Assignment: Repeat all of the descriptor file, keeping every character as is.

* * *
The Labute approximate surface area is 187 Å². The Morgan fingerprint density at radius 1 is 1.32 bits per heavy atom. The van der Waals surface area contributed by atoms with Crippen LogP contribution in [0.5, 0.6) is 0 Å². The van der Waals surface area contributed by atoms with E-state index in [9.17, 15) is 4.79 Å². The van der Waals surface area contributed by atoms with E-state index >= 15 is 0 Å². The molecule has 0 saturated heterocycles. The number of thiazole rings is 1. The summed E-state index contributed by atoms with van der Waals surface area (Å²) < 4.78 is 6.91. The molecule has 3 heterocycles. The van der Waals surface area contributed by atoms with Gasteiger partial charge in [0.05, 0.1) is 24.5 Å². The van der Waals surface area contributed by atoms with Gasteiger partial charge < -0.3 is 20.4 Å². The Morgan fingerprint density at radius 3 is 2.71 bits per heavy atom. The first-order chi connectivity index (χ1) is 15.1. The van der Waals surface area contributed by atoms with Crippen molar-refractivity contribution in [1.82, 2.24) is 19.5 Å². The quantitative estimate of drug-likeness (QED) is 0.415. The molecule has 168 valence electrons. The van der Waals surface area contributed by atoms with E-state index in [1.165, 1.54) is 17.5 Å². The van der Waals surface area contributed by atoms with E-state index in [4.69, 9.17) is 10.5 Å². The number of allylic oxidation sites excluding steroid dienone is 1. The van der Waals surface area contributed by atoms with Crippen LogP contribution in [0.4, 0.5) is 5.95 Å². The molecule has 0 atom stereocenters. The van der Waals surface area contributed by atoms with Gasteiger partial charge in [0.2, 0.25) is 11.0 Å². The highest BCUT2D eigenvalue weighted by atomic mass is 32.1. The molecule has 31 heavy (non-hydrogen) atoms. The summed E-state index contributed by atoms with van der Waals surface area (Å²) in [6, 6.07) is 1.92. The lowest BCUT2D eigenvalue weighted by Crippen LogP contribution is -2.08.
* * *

The Labute approximate surface area is 187 Å². The Morgan fingerprint density at radius 1 is 1.32 bits per heavy atom. The van der Waals surface area contributed by atoms with Crippen LogP contribution in [0.5, 0.6) is 0 Å². The van der Waals surface area contributed by atoms with E-state index in [9.17, 15) is 4.79 Å². The van der Waals surface area contributed by atoms with E-state index >= 15 is 0 Å². The molecule has 0 saturated heterocycles. The number of thiazole rings is 1. The summed E-state index contributed by atoms with van der Waals surface area (Å²) < 4.78 is 6.91. The molecule has 3 heterocycles. The van der Waals surface area contributed by atoms with Gasteiger partial charge in [0.05, 0.1) is 24.5 Å². The van der Waals surface area contributed by atoms with Gasteiger partial charge < -0.3 is 20.4 Å². The Morgan fingerprint density at radius 3 is 2.71 bits per heavy atom. The first-order chi connectivity index (χ1) is 15.1. The van der Waals surface area contributed by atoms with Crippen molar-refractivity contribution in [1.82, 2.24) is 19.5 Å². The quantitative estimate of drug-likeness (QED) is 0.415. The molecule has 168 valence electrons. The van der Waals surface area contributed by atoms with E-state index in [1.165, 1.54) is 17.5 Å². The van der Waals surface area contributed by atoms with E-state index in [4.69, 9.17) is 10.5 Å². The number of allylic oxidation sites excluding steroid dienone is 1. The van der Waals surface area contributed by atoms with Crippen LogP contribution in [0.4, 0.5) is 5.95 Å². The molecule has 0 atom stereocenters. The van der Waals surface area contributed by atoms with Gasteiger partial charge in [0.2, 0.25) is 11.0 Å². The highest BCUT2D eigenvalue weighted by atomic mass is 32.1. The molecule has 31 heavy (non-hydrogen) atoms. The summed E-state index contributed by atoms with van der Waals surface area (Å²) in [6, 6.07) is 1.92. The lowest BCUT2D eigenvalue weighted by Crippen LogP contribution is -2.08.